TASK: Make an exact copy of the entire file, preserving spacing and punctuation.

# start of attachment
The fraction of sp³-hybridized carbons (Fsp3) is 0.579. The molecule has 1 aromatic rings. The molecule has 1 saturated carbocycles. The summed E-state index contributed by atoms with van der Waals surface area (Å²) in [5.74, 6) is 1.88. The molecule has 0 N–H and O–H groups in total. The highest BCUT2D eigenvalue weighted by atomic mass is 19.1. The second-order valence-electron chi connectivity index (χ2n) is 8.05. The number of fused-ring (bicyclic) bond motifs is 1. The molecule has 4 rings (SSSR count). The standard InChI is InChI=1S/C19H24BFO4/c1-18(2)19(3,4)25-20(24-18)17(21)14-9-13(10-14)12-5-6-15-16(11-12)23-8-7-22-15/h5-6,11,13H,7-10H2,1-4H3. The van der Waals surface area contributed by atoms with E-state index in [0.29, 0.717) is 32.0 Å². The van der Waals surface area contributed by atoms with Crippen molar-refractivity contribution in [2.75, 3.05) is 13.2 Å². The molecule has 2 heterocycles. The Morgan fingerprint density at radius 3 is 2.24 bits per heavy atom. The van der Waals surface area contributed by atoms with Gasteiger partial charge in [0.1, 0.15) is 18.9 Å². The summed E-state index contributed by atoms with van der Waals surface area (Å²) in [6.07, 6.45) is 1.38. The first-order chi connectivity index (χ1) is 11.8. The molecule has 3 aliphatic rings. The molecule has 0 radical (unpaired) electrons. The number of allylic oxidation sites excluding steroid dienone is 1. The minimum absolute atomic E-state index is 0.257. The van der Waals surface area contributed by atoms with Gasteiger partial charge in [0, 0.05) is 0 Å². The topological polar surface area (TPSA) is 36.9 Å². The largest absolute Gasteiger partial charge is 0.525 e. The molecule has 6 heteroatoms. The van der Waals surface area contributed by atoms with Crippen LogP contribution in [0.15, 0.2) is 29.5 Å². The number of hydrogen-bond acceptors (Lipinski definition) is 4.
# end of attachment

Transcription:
The fraction of sp³-hybridized carbons (Fsp3) is 0.579. The molecule has 1 aromatic rings. The molecule has 1 saturated carbocycles. The summed E-state index contributed by atoms with van der Waals surface area (Å²) in [5.74, 6) is 1.88. The molecule has 0 N–H and O–H groups in total. The highest BCUT2D eigenvalue weighted by atomic mass is 19.1. The second-order valence-electron chi connectivity index (χ2n) is 8.05. The number of fused-ring (bicyclic) bond motifs is 1. The molecule has 4 rings (SSSR count). The standard InChI is InChI=1S/C19H24BFO4/c1-18(2)19(3,4)25-20(24-18)17(21)14-9-13(10-14)12-5-6-15-16(11-12)23-8-7-22-15/h5-6,11,13H,7-10H2,1-4H3. The van der Waals surface area contributed by atoms with E-state index in [0.29, 0.717) is 32.0 Å². The van der Waals surface area contributed by atoms with Crippen molar-refractivity contribution in [2.75, 3.05) is 13.2 Å². The molecule has 2 heterocycles. The Morgan fingerprint density at radius 3 is 2.24 bits per heavy atom. The van der Waals surface area contributed by atoms with Gasteiger partial charge in [0.1, 0.15) is 18.9 Å². The summed E-state index contributed by atoms with van der Waals surface area (Å²) in [6.07, 6.45) is 1.38. The first-order chi connectivity index (χ1) is 11.8. The molecule has 3 aliphatic rings. The molecule has 0 radical (unpaired) electrons. The number of allylic oxidation sites excluding steroid dienone is 1. The minimum absolute atomic E-state index is 0.257. The van der Waals surface area contributed by atoms with Gasteiger partial charge in [0, 0.05) is 0 Å². The topological polar surface area (TPSA) is 36.9 Å². The largest absolute Gasteiger partial charge is 0.525 e. The molecule has 6 heteroatoms. The van der Waals surface area contributed by atoms with Crippen LogP contribution in [0.15, 0.2) is 29.5 Å². The number of hydrogen-bond acceptors (Lipinski definition) is 4.